One thing is clear. This is a big deal for pleasing the local government. Keeping the name, preserving jobs, and maintaining service are the most important factors. Alaska knows this and isn’t going to mess it up. If there’s anything Alaska could do to ingratiate itself even further, it would be the find a way back into Molokai and Lānaʻi. The airline would be celebrated as a hero if it could pull that off. (And I should note… the Embraer 175 requires less landing distance than a 717. Just saying….)
Throw in a return of nonstops from Hilo to anywhere on the mainland and the airline could do no wrong. Those may not make economic sense, but that’s the price of doing business in a place like Hawaiʻi or Alaska. Sometimes it’s worth the investment in the state in order to protect the business.
Will the Feds Fight It?
Even if Alaska and Hawaiian can get the state on board, considering the track record of the US Department of Justice (DOJ) as of late, it’s a safe bet that the administration will try to block this merger. It hates all airline combinations, and it has not hesitated to challenge them. So how does this look from that perspective? Not too bad, but there are issues.
As of now, the airlines overlap on 12 routes:
But here’s the thing. Of those routes, only three have no other competition. Kahului to San Diego along with both Honolulu and Kahului to Portland (OR) are the only routes with no other airlines. Delta covers Seattle, United handles San Francisco, and Southwest handles the rest. (Ok, EVERY airline handles LA.)
The Southwest competition is really a key to the competitive dynamic right now. Compare this situation to what the story would have been 10 years ago in 2013. At that time, Alaska and Hawaiian overlapped on 11 routes, which isn’t much different.
Alaska left Oakland once Southwest arrived, and it and Hawaiian dominated most secondary markets on the West Coast. Of the overlap routes back then, only two — Honolulu to Los Angeles and San Diego — had other competition.
The reality is that in many of these markets, there isn’t room for three airlines. This will help create a stronger airline to compete with all those others on this myriad of routes. This is a similar rationale to that which American and JetBlue used in the Northeast Alliance, but the difference is that Hawaiian is losing money and may have trouble staying afloat on its own.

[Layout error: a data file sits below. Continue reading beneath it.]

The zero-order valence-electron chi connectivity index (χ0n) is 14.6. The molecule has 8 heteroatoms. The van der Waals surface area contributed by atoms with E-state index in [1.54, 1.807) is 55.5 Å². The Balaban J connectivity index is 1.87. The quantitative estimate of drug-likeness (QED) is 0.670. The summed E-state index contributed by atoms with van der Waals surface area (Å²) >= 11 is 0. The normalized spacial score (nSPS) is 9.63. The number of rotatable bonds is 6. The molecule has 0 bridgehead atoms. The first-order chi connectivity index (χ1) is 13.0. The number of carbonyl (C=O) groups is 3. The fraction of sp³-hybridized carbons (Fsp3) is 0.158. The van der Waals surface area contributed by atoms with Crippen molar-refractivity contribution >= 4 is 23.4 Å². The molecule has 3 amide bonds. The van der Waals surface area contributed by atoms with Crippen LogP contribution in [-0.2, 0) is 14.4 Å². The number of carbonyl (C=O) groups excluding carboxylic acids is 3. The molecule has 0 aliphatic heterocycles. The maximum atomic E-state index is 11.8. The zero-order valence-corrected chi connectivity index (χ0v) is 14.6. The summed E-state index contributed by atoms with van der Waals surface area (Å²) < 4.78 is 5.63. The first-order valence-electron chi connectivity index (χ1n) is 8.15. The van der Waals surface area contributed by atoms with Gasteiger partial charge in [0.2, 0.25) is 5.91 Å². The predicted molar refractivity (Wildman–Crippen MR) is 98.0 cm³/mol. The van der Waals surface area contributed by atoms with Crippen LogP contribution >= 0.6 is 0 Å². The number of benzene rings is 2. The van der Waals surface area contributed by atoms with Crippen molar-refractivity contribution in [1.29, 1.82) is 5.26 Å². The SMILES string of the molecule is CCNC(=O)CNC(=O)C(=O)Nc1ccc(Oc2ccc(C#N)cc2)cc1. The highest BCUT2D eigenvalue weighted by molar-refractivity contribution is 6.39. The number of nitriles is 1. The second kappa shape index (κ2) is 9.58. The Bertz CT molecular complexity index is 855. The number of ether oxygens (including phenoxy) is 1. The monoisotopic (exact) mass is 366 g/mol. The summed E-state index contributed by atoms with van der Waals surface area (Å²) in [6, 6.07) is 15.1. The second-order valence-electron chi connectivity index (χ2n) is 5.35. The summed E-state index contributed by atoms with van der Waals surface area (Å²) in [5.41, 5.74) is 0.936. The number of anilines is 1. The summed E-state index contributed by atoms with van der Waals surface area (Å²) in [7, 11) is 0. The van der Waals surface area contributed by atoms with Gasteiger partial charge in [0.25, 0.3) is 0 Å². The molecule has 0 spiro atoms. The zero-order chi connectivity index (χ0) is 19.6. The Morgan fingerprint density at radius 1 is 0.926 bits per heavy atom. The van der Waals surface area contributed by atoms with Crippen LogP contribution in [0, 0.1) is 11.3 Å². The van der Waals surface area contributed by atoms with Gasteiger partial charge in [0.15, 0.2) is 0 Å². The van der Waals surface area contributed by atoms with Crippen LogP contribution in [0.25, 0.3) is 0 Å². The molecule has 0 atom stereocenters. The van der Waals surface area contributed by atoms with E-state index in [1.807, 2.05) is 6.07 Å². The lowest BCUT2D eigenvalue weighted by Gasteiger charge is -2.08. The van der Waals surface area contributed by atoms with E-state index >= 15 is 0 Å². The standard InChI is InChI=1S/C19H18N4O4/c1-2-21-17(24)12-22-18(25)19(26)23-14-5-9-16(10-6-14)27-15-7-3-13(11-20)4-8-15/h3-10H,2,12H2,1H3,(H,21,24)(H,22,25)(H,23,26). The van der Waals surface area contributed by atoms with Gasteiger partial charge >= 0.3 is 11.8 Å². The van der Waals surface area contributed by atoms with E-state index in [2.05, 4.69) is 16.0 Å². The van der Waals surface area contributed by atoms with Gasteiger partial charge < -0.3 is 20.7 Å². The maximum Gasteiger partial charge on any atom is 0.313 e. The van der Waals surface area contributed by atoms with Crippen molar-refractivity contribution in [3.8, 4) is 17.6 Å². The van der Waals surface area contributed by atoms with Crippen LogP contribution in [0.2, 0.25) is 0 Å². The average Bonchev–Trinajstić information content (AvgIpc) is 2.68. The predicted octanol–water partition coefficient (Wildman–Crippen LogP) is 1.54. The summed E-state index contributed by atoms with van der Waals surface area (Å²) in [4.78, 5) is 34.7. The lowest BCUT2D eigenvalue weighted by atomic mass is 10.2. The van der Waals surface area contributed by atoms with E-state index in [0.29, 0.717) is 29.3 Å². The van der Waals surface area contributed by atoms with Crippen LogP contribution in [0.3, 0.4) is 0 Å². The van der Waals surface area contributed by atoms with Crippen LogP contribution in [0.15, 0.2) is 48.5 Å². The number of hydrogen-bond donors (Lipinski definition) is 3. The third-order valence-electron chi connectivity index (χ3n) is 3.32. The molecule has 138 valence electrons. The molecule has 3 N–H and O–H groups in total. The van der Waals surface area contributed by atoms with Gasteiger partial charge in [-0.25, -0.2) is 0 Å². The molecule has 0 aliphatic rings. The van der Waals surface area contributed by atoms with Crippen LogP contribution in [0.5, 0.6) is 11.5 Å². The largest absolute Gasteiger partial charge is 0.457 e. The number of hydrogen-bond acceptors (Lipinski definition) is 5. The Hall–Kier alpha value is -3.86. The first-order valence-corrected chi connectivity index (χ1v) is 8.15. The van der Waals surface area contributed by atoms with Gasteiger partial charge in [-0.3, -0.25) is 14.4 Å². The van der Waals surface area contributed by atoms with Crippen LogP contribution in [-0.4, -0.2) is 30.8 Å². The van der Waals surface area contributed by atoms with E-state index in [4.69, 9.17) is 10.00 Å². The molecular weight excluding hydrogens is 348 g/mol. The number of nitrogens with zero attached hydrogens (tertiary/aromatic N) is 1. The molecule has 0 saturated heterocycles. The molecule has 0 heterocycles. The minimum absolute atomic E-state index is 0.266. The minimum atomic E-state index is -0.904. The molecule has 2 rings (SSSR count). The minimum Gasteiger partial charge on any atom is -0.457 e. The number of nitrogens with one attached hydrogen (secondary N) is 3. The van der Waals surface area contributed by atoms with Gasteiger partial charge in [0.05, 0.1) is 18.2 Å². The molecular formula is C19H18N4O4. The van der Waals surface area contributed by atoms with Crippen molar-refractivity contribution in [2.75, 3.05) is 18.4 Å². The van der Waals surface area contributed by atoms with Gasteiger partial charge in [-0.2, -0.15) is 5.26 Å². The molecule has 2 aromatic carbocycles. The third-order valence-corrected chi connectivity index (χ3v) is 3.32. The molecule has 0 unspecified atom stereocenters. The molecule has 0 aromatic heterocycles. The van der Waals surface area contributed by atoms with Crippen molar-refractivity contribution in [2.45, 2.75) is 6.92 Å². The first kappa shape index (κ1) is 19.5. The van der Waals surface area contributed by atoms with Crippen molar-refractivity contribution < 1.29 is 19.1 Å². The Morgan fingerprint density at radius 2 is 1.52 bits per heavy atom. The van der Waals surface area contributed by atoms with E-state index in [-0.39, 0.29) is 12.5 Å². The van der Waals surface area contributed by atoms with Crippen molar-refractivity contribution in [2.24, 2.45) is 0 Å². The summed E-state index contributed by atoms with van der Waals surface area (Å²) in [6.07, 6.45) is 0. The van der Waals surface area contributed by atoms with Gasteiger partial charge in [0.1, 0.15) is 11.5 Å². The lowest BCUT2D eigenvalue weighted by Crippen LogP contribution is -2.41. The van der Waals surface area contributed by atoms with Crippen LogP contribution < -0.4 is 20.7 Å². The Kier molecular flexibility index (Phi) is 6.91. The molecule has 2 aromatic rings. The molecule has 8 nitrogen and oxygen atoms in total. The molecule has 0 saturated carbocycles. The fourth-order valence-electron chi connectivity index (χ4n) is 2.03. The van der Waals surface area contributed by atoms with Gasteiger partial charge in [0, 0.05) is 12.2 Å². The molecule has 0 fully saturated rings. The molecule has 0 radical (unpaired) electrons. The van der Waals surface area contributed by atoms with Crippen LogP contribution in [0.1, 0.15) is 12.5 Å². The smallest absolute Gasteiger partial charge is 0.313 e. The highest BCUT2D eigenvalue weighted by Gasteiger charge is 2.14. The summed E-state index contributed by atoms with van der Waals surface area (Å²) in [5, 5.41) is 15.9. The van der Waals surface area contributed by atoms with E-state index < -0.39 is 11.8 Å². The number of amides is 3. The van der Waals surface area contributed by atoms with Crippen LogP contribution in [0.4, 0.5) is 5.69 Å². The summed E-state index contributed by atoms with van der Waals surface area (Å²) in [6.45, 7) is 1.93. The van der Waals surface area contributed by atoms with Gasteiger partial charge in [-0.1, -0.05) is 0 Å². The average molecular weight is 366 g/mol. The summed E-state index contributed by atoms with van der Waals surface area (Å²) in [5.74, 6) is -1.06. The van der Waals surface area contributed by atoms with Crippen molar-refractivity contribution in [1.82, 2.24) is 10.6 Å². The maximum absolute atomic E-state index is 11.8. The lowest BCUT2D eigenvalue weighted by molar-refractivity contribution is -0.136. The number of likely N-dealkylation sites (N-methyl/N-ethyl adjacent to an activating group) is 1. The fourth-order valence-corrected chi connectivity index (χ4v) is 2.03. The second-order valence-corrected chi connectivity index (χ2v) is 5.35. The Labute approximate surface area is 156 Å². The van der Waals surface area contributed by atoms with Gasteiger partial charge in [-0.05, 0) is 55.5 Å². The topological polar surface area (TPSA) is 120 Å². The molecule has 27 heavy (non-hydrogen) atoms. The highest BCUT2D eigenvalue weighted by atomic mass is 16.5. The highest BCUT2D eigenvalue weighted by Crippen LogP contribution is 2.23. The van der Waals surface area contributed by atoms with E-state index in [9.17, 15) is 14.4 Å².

The other difference is that none of these markets are slot-controlled. They can’t divest slots or runway timings. Can they divest gates? I guess, but since the Mauka concourse opened in Honolulu, gate availability hasn’t been as much of a problem. It’s really just not difficult for another airline to enter any of these routes, if the demand was there.
I don’t know if DOJ will challenge this, but I’d expect it to happen if I were running these airlines.
The Fleet Conversation
People love talking about fleet. If airlines have the same fleet, it’s somehow a match made in heaven. If not, then it’s a terrible idea. As much as I love the memes about Alaska getting Airbuses again, I don’t worry too much about this. The combined airlines can always rationalize over time.
The most obvious question that needs to be resolved the soonest is what to do on interisland flying. Hawaiian says it can keep flying the 717s through the end of the decade, but a replacement is needed. As the investor presentation says, that airplane “could eventually be replaced by the 737.” Just imagine Alaska flying more 737s into the islands and rotating them in and out of interisland service, similar to what Southwest does today.
The 737s obviously will remain the backbone of the fleet, but will the Airbuses stay as well? They might stick around this time, unlike with Virgin America. It looks like the 737 MAX 10 which competes with the A321neo has about 100nm less range than a 737-900ER. Is that good enough to make it to Hawaiʻi? Iʻm honestly not sure. The A321neo is certainly more capable, but maybe it wonʻt be capable enough for Alaska to decide itʻs worth keeping.
The final decision is around widebodies. Hawaiian is flying 24 A330-200s today plus one A330-300 in operation flying packages for Amazon. (The A330-300 fleet will grow to 10 when fully built out for Amazon.) It also will be taking delivery of its first of 12 787-9s next month. Itʻs hard to know exactly how this will be rationalized, but that is likely to be a longer term question.